About Lung Cancer
Lung cancer is one of the most common forms of cancer. It is also known as lung carcinoma, is a malignant lung tumor characterized by uncontrolled cell growth in tissues of the lung. The lung is a very common site for metastasis from malignant tumors in other parts of the body. Most cancers that start in the lung, known as primary lung cancers, are carcinomas. The two main types are small-cell lung carcinoma (SCLC) and non-small-cell lung carcinoma (NSCLC). The most common symptoms are coughing (including coughing up blood), weight loss, shortness of breath, and chest pains. The majority of lung cancer is diagnosed at a relatively late stage; only 10% of all lung cancer patients are ultimately cured. Eight out of 10 lung cancers are due to tobacco smoke.
Lung cancers can arise in any part of the lung, but 90%-95% of cancers of the lung are thought to arise from the epithelial cells, the cells lining the larger and smaller airways (bronchi and bronchioles); for this reason, lung cancers are sometimes called bronchogenic cancers or bronchogenic carcinomas. Cancers also can arise from the pleura, also called mesotheliomas or rarely from supporting tissues within the lungs, for example, the blood vessels.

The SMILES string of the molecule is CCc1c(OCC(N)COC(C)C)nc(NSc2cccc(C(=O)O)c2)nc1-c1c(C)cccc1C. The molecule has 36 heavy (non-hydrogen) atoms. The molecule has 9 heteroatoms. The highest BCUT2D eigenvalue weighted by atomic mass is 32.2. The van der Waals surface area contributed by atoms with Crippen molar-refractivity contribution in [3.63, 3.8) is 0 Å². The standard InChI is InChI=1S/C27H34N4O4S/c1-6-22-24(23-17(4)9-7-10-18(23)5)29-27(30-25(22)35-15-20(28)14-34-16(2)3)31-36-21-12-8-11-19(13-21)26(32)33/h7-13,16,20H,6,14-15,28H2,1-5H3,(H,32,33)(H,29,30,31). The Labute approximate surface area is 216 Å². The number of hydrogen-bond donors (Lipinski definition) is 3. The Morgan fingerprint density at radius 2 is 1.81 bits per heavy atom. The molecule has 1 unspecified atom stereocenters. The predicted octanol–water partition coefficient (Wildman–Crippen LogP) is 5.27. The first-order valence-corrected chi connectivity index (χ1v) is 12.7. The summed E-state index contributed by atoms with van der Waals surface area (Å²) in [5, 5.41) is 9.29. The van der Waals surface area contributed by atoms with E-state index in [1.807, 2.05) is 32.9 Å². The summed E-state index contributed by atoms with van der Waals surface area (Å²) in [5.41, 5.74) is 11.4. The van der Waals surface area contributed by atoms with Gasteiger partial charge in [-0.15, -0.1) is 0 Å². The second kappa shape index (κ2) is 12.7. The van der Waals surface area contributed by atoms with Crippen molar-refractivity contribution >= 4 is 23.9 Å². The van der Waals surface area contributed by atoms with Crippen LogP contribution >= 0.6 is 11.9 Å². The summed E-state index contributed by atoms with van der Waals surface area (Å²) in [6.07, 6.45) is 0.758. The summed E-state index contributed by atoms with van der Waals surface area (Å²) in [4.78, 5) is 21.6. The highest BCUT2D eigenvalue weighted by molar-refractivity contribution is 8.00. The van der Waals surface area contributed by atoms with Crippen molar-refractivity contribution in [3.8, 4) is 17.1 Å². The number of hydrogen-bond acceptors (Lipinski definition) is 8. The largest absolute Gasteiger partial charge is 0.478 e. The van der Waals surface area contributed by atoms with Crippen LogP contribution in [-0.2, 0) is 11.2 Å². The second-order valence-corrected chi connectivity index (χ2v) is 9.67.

Avoidance of risk factors, including smoking and air pollution, is the primary method of prevention. Treatment and long-term outcomes depend on the type of cancer, the stage (degree of spread), and the person’s overall health. Most cases are not curable. Common treatments include surgery, chemotherapy, and radiotherapy. NSCLC is sometimes treated with surgery, whereas SCLC usually responds better to chemotherapy and radiotherapy.
Types of Lung Cancer
Cancer that begins in the lungs is called primary lung cancer. Cancer that spreads to the lungs from another place in the body is known as secondary lung cancer. There are two main types of primary lung cancer. These are classified by the type of cells in which the cancer starts. They are:
- Non-small-cell lung cancer – the most common type, accounting for more than 80% of cases; can be either squamous cell carcinoma, adenocarcinoma or large-cell carcinoma